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Biomechanical vs Biodynamic Craniosacral Therapy

This article was written by Sharalee Hoelscher, RCST

Craniosacral Therapy is an alternative healing therapy in which healing of the body and mind is generated by the body’s life force. More than 100 years ago, William Sutherland, an osteopathic physician, recognized a connection between the rhythmic movement of the fluid and membranes around the brain and spinal cord, as well as a corresponding rhythmic movement of the sacrum, with health and well-being.

Today, craniosacral therapy is used to relieve a wide range of physical and psychological problems, including headaches, chronic pain, scoliosis, learning disabilities, post-traumatic stress disorder, TMJ pain, anxiety and depression. The craniosacral therapist may use one of two approaches: biomechanical or biodynamic. Each approach produces changes to the body and mind, yet they are different from one another.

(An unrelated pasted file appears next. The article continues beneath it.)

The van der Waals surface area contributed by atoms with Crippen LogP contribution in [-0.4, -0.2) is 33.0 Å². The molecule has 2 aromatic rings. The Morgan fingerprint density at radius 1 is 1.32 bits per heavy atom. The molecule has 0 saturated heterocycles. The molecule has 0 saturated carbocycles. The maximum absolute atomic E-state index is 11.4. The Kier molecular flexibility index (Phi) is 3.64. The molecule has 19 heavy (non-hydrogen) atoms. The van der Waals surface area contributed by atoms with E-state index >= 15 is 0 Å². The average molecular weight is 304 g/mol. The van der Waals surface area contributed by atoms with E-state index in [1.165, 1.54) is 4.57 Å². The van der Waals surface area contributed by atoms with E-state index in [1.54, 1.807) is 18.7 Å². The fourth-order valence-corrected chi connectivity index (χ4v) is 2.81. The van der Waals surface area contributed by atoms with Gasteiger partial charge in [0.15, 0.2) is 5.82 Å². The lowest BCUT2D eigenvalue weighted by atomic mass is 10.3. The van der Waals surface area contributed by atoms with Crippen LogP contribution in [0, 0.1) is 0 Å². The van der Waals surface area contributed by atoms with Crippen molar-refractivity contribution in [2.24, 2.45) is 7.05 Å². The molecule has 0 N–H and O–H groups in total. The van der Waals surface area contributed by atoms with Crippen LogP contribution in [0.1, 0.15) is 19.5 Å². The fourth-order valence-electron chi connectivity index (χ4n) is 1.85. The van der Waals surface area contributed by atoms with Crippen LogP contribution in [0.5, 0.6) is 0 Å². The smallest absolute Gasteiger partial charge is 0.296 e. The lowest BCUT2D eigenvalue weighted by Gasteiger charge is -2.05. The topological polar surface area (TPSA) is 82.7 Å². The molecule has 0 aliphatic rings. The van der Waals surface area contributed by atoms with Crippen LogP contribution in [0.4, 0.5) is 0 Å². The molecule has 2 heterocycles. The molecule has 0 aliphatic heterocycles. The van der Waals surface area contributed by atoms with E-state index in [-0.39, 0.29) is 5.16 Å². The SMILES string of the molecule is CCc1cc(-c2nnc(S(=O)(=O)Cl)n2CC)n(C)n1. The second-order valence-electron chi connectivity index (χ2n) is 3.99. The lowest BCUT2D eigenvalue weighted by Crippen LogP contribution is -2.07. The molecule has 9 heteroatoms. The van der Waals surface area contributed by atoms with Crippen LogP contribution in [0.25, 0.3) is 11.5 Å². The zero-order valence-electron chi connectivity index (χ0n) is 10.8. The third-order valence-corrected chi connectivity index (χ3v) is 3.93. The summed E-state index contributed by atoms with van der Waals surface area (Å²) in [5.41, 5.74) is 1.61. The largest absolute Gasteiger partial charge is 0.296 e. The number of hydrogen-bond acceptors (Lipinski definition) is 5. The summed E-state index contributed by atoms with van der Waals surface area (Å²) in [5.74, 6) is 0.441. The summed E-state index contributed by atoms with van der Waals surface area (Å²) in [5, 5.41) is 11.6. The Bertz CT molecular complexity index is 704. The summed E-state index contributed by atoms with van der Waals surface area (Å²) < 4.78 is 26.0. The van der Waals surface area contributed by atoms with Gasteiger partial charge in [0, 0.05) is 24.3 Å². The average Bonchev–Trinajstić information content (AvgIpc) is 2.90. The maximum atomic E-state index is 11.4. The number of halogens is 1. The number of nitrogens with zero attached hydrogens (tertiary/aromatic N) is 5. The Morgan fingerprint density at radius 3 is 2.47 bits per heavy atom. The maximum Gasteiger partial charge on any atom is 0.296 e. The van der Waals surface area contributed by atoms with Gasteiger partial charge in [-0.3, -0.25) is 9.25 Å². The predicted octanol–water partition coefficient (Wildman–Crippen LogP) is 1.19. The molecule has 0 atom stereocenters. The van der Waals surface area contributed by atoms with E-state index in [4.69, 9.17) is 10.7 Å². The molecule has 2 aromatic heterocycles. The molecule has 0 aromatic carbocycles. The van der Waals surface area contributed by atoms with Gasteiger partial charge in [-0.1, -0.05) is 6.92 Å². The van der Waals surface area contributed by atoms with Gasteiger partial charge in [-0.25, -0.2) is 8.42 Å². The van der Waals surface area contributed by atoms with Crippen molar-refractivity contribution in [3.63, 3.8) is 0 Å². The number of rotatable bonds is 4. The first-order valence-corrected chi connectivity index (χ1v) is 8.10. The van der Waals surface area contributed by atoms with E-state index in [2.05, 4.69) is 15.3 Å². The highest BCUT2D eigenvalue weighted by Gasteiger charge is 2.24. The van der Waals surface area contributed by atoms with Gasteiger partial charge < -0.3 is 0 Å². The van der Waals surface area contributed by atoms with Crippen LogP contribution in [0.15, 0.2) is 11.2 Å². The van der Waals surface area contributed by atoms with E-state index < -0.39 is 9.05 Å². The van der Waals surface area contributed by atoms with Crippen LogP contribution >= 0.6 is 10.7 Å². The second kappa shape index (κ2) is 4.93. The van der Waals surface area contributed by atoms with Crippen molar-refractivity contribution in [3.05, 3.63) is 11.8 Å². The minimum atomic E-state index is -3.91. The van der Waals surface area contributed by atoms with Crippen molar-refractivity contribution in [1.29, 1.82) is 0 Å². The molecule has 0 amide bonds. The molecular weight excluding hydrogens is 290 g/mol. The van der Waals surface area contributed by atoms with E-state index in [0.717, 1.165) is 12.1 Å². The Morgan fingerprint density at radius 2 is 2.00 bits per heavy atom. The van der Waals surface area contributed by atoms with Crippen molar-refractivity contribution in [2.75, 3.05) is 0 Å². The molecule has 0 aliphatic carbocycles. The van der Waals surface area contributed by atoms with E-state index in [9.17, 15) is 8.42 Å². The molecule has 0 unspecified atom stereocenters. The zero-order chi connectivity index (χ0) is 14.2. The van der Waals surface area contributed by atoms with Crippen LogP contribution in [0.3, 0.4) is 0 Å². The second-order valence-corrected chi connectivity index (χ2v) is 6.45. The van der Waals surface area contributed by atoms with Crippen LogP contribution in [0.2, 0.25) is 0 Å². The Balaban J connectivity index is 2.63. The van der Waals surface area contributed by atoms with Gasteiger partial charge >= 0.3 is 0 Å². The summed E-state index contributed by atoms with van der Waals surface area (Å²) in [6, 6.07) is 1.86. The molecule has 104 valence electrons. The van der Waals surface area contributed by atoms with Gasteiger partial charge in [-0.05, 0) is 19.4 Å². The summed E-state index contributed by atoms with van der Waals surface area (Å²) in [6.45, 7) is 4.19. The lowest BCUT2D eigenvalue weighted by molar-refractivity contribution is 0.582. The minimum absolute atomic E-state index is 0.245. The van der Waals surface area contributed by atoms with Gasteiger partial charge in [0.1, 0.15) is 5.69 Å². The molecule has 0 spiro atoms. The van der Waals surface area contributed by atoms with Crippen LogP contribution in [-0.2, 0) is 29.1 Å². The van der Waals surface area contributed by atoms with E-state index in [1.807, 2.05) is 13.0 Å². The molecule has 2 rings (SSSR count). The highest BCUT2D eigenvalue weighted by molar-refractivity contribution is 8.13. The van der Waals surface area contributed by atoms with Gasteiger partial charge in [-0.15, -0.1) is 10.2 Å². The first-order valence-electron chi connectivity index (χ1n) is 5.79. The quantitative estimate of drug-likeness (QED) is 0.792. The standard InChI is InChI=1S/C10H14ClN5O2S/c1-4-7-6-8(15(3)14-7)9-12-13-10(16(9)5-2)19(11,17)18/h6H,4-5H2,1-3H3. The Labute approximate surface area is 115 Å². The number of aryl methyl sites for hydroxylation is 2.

The biomechanical approach, craniosacral therapy (CST), adds the methods of another osteopathic doctor, Dr. John Upledger, correcting imbalances in the client’s system using gentle hand pressure. This approach focuses primarily on the relationship of the bones of the head, the movement of the sacrum between the pelvic bones and the movement of fluid around the brain and spinal cord.

The biodynamic approach, biodynamic craniosacral therapy, involves two slower, distinct fluid rhythms throughout the body. Sutherland recognized that patients became ill when the rhythmic movement of life was out of balance and discovered that by helping his patients to re-establish their own balanced rhythm, the regenerative powers of the life force were able to heal and keep them healthy. Healing comes from within the client, rather than from the practitioner.

Sharalee Hoelscher, RCST, is a registered craniosacral therapist. She practices in East Hill Pensacola,


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